The anatomy of a dropper-post

Mystified by dropper seatposts? Here's a quick guide to how they work

Dropper posts are the latest must-have upgrade on mountain bikes these days, but if you're a little confused by drop length or dropper remotes, here's a quick guide to its inner workings for you to bluff your way through.

1. Sizing

To work out your dropper size measure from the base of the collar
To work out your dropper size measure from the base of the collar

The most common dropper diameters are 30.9mm and 31.6mm, but 34.9mm and 27.2mm posts are also available.

Most come in a choice of lengths, often linked to the amount of drop on offer.

Before buying, make sure the post is long enough when extended to give your preferred pedalling height. Measure from the base of the collar, not the bottom of the shaft.

2. Remote

A bar-mounted remote controls the post via a cable or hydraulic hose
A bar-mounted remote controls the post via a cable or hydraulic hose

Most modern droppers use a handy bar-mounted remote to control the post via a cable or hydraulic hose.

Look for ones with an ergonomic lever that syncs well with shifters and brake levers.

Tip: if you have a RockShox Reverb and a 1x transmission, you can mount a right-hand lever under the left side of the bar to reduce the chances of damaging it.

3. Internals

A locking mechanism holds the post in place and a spring pushes the saddle up when the lock is released
A locking mechanism holds the post in place and a spring pushes the saddle up when the lock is released

Inside any dropper is a locking mechanism to hold the post in place and a spring to push the saddle up when the lock is released.

Some also use a damper to slow the upward motion. The return speed of those without dampers can be a little alarming!

4. Drop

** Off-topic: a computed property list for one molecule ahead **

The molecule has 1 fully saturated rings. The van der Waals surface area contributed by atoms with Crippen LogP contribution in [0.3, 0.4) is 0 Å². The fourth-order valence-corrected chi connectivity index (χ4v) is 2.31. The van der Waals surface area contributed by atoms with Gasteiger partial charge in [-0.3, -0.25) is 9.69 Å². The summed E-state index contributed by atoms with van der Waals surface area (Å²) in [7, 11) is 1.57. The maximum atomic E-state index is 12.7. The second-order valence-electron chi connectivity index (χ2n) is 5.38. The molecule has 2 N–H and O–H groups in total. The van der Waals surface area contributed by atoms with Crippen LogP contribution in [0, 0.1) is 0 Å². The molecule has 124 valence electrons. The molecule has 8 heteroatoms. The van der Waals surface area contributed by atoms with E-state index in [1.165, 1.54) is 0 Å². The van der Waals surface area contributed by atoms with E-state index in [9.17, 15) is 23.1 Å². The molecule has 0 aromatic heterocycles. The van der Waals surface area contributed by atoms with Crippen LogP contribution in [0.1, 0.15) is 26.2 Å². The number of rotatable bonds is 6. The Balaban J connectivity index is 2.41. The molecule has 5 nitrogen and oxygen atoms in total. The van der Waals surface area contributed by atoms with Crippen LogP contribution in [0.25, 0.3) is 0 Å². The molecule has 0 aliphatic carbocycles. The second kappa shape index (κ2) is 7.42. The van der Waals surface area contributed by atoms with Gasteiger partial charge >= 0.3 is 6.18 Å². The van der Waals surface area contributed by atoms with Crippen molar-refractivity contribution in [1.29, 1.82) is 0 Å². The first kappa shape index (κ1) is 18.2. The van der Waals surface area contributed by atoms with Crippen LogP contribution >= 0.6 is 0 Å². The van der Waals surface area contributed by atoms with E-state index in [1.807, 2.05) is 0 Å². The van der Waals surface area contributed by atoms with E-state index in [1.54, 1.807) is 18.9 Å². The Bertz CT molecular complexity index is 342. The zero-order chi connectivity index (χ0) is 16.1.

Dropper seatposts are available with 60 to 200mm of drop
Dropper seatposts are available with 60 to 200mm of drop

Posts are now available with 60 to 200mm of drop, depending on how low you want your saddle when descending.

Some can be locked at any position within this ‘travel’ range these are often referred to as infinite, while others (such as Specialized’s Command posts) have a few preset heights.

This article was originally published in Mountain Biking UK magazine, available on Apple Newsstand and Zinio.

Seb Stott

Technical writer, Tech hub, UK
Seb is a geeky technical writer for BikeRadar, as well as MBUK and What Mountain Bike magazines. Seb's background in experimental physics allows him to pick apart what's really going on with mountain bike components. Years of racing downhill, cross-country and enduro have honed a fast and aggressive riding style, so he can really put gear to the test on the trails, too.
  • Discipline: Mountain
  • Preferred Terrain: Steep!
  • Current Bikes: Focus Sam 3.0, Kona Process 111, Specialized Enduro 29 Elite
  • Dream Bike: Mondraker Crafty with Boost 29" wheels, a 160mm fork and offset bushings for maximum slackness.
  • Beer of Choice: Buckfast ('Bucky' for short)
  • Location: Bristol, UK

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